JANUARY 29, 1959
WASHINGTON—Soviet Premier Nikita S. Khrushchev always speaks as though he were prepared to do everything possible for better understanding between the East and West, and, from his point of view, the West shows less interest in having a peaceful world.
Now, in Geneva, Great Britain and the United States have offered a plan that seems to them a satisfactory guarantee for impartial international control of a ban on the tests of nuclear weapons. It sounds, as one reads it, like a very fair plan.
It remains to be seen whether Mr. Khrushchev really means what he says and if there can really be an advance in the thaw in international tensions which Mr. Khrushchev says he desires.
Under this plan, the Russians would be in half the key technical positions in the control posts in the territory of the two Western powers—the U.S. and Great Britain. Technicians from the U.S. and Britain would man half the positions in the control posts in the Soviet Union. The remaining technical jobs would be filled by international civil servants.
Under the Western plan a Russian would always be the head of a control post in the U.S. and in Britain and an American or a Briton would be the head of a control post in the Soviet Union.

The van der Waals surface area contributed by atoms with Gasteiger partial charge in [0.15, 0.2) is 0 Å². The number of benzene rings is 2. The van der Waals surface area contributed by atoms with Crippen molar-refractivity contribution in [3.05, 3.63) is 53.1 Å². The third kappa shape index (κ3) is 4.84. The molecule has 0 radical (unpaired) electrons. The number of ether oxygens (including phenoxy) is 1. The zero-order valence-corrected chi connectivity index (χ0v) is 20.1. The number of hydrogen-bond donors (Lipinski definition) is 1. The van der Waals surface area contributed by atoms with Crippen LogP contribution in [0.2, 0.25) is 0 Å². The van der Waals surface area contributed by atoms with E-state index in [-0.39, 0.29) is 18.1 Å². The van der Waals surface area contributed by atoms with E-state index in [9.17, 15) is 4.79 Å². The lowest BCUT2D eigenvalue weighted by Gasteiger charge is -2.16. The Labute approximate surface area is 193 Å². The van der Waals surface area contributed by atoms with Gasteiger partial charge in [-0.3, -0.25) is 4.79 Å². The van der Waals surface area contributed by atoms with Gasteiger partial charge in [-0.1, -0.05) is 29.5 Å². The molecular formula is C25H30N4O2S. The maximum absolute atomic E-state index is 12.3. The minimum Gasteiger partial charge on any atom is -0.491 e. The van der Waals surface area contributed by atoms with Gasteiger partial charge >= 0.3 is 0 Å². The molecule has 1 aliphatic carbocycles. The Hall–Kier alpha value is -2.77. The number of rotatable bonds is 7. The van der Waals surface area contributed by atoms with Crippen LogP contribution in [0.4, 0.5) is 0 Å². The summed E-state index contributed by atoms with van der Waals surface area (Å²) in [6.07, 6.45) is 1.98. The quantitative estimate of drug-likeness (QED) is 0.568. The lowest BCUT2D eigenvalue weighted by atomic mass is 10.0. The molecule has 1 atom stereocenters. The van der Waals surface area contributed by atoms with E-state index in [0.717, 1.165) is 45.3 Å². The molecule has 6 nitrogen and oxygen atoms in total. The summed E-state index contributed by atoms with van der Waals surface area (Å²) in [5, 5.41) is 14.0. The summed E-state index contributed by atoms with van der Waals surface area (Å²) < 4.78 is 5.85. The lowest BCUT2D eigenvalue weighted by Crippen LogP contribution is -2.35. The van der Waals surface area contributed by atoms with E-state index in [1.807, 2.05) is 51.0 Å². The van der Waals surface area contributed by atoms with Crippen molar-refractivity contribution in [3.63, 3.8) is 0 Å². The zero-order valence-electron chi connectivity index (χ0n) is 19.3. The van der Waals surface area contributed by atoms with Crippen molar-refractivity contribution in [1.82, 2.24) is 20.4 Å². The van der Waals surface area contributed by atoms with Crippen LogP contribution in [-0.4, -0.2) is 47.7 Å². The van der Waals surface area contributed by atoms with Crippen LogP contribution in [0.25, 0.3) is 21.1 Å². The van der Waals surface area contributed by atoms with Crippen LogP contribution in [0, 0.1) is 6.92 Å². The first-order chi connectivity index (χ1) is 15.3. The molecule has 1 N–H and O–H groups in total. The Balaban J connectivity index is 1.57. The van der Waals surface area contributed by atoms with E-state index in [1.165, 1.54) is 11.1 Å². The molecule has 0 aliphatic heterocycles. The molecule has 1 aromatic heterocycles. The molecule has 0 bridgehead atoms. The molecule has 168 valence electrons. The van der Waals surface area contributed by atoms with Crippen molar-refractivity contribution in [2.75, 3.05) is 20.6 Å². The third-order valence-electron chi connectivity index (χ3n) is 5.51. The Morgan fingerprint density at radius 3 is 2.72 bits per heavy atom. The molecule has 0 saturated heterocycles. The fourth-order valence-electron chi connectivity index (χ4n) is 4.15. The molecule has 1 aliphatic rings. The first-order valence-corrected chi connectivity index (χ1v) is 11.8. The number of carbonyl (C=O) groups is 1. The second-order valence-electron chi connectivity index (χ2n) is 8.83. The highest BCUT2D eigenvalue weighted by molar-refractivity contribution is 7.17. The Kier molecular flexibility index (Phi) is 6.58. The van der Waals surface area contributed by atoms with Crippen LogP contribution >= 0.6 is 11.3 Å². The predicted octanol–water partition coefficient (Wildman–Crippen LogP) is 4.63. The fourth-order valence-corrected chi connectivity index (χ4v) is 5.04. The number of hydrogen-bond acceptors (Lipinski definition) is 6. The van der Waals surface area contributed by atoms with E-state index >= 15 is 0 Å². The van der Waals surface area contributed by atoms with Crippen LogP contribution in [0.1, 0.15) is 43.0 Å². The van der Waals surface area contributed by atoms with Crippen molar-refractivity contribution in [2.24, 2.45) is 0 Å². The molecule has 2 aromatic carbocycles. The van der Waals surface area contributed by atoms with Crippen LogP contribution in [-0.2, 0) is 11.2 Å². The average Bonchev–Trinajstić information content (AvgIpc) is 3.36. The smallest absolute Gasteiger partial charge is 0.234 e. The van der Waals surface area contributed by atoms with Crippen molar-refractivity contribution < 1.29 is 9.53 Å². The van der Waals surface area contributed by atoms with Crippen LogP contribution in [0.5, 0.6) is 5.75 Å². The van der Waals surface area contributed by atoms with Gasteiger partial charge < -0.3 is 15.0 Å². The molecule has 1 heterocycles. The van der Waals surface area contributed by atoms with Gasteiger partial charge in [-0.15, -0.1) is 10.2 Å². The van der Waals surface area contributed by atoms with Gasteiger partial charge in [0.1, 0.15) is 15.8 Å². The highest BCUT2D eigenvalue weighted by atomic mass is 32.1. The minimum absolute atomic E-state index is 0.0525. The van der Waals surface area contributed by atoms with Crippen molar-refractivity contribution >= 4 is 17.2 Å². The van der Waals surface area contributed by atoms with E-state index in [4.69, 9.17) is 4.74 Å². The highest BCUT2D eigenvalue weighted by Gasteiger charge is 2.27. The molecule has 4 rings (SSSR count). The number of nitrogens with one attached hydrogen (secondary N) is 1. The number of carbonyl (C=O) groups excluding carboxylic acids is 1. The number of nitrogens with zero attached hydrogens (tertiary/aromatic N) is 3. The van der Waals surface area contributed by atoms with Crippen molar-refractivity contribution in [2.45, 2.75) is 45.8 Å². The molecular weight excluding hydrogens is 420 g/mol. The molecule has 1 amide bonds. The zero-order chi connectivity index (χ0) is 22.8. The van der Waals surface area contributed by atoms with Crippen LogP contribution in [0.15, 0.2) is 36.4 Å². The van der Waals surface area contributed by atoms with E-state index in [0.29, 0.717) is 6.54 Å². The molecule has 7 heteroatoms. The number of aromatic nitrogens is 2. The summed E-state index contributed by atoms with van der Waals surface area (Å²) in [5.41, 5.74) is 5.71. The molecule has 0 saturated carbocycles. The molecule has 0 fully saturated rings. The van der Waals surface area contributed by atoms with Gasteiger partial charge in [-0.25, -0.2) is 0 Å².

This seems a very fair plan and one cannot help hoping that it will be accepted as a first step toward disarmament. The cessation of the testing of nuclear weapons is doubly important, because there is always the fear of what the fallout means to the human race.
During the entire month of February a campaign will be carried on by the New York Heart Association and the American Heart Association to raise money for a program that is fighting one of the most serious killers in our country.
In New York City alone during 1958 diseases of the heart caused deaths, which is an average of about 123 a day. And this is not a question of what happens to the old alone, for approximately three out of every seven deaths due to a heart ailment occur to those between the ages of 35 and 54. After that age one out of every two is a heart disease casualty.
Much of the money that will be raised will go into research because we need research to discover how to prevent so many people from dying before their time. A 10-year plan has been worked out and the New York Heart Association plans to allocate one million dollars to research for the 1959-60 year, while sister organizations on a regional state-wide basis will allocate an additional five million dollars in that period.
Nationally, the American Heart Association has budgeted more than three million dollars for research. The sad part is that requests for grants for research in this field always will exceed the funds available for allocation. Yet, research is the only way by which we will really know how best to prevent the loss of so many people who should have years of activity before them.